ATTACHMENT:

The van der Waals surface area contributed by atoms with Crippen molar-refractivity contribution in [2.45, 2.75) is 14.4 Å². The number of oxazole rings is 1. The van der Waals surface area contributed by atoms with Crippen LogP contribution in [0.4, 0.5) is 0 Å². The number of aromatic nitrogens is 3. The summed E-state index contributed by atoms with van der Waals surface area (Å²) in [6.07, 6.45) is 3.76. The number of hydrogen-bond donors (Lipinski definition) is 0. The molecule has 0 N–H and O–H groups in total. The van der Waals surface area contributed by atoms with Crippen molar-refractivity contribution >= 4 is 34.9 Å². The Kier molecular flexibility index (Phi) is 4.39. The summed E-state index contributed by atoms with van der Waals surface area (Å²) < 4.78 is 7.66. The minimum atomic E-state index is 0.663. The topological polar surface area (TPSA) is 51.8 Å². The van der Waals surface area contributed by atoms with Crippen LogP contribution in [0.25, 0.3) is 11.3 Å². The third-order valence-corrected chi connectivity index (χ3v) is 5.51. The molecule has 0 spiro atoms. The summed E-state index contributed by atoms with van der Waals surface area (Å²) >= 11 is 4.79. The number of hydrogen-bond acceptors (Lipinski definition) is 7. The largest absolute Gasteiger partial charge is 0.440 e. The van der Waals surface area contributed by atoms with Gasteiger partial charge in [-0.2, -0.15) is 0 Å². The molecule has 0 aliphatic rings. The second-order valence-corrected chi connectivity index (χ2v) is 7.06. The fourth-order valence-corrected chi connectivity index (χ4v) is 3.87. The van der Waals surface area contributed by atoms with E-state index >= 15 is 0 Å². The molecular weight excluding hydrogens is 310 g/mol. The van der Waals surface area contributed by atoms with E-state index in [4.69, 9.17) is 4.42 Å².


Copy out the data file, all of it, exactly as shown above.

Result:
The van der Waals surface area contributed by atoms with Crippen molar-refractivity contribution in [2.45, 2.75) is 14.4 Å². The number of oxazole rings is 1. The van der Waals surface area contributed by atoms with Crippen LogP contribution in [0.4, 0.5) is 0 Å². The number of aromatic nitrogens is 3. The summed E-state index contributed by atoms with van der Waals surface area (Å²) in [6.07, 6.45) is 3.76. The number of hydrogen-bond donors (Lipinski definition) is 0. The molecule has 0 N–H and O–H groups in total. The van der Waals surface area contributed by atoms with Crippen molar-refractivity contribution >= 4 is 34.9 Å². The Kier molecular flexibility index (Phi) is 4.39. The summed E-state index contributed by atoms with van der Waals surface area (Å²) < 4.78 is 7.66. The minimum atomic E-state index is 0.663. The topological polar surface area (TPSA) is 51.8 Å². The van der Waals surface area contributed by atoms with Crippen LogP contribution in [0.25, 0.3) is 11.3 Å². The third-order valence-corrected chi connectivity index (χ3v) is 5.51. The molecule has 0 spiro atoms. The summed E-state index contributed by atoms with van der Waals surface area (Å²) >= 11 is 4.79. The number of hydrogen-bond acceptors (Lipinski definition) is 7. The largest absolute Gasteiger partial charge is 0.440 e. The van der Waals surface area contributed by atoms with Gasteiger partial charge in [-0.2, -0.15) is 0 Å². The molecule has 0 aliphatic rings. The second-order valence-corrected chi connectivity index (χ2v) is 7.06. The fourth-order valence-corrected chi connectivity index (χ4v) is 3.87. The van der Waals surface area contributed by atoms with E-state index >= 15 is 0 Å². The molecular weight excluding hydrogens is 310 g/mol. The van der Waals surface area contributed by atoms with E-state index in [4.69, 9.17) is 4.42 Å².